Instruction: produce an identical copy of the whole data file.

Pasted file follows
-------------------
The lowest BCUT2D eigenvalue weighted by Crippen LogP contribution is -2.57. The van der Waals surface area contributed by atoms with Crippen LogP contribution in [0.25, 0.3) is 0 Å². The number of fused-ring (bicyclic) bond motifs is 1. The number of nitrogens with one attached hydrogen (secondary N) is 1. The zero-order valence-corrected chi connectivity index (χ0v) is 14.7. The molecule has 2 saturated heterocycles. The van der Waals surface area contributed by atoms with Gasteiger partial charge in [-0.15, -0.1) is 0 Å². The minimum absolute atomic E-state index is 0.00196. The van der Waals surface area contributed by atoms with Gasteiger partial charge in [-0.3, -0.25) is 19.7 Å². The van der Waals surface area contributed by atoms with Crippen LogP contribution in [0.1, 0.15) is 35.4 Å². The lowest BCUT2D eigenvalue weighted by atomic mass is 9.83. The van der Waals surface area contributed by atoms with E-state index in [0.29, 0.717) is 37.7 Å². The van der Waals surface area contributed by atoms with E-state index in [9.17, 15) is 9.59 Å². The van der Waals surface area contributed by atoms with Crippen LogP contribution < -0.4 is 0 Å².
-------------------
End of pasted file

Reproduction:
The lowest BCUT2D eigenvalue weighted by Crippen LogP contribution is -2.57. The van der Waals surface area contributed by atoms with Crippen LogP contribution in [0.25, 0.3) is 0 Å². The number of fused-ring (bicyclic) bond motifs is 1. The number of nitrogens with one attached hydrogen (secondary N) is 1. The zero-order valence-corrected chi connectivity index (χ0v) is 14.7. The molecule has 2 saturated heterocycles. The van der Waals surface area contributed by atoms with Gasteiger partial charge in [-0.15, -0.1) is 0 Å². The minimum absolute atomic E-state index is 0.00196. The van der Waals surface area contributed by atoms with Gasteiger partial charge in [-0.3, -0.25) is 19.7 Å². The van der Waals surface area contributed by atoms with Crippen LogP contribution in [0.1, 0.15) is 35.4 Å². The lowest BCUT2D eigenvalue weighted by atomic mass is 9.83. The van der Waals surface area contributed by atoms with E-state index in [0.29, 0.717) is 37.7 Å². The van der Waals surface area contributed by atoms with E-state index in [9.17, 15) is 9.59 Å². The van der Waals surface area contributed by atoms with Crippen LogP contribution < -0.4 is 0 Å².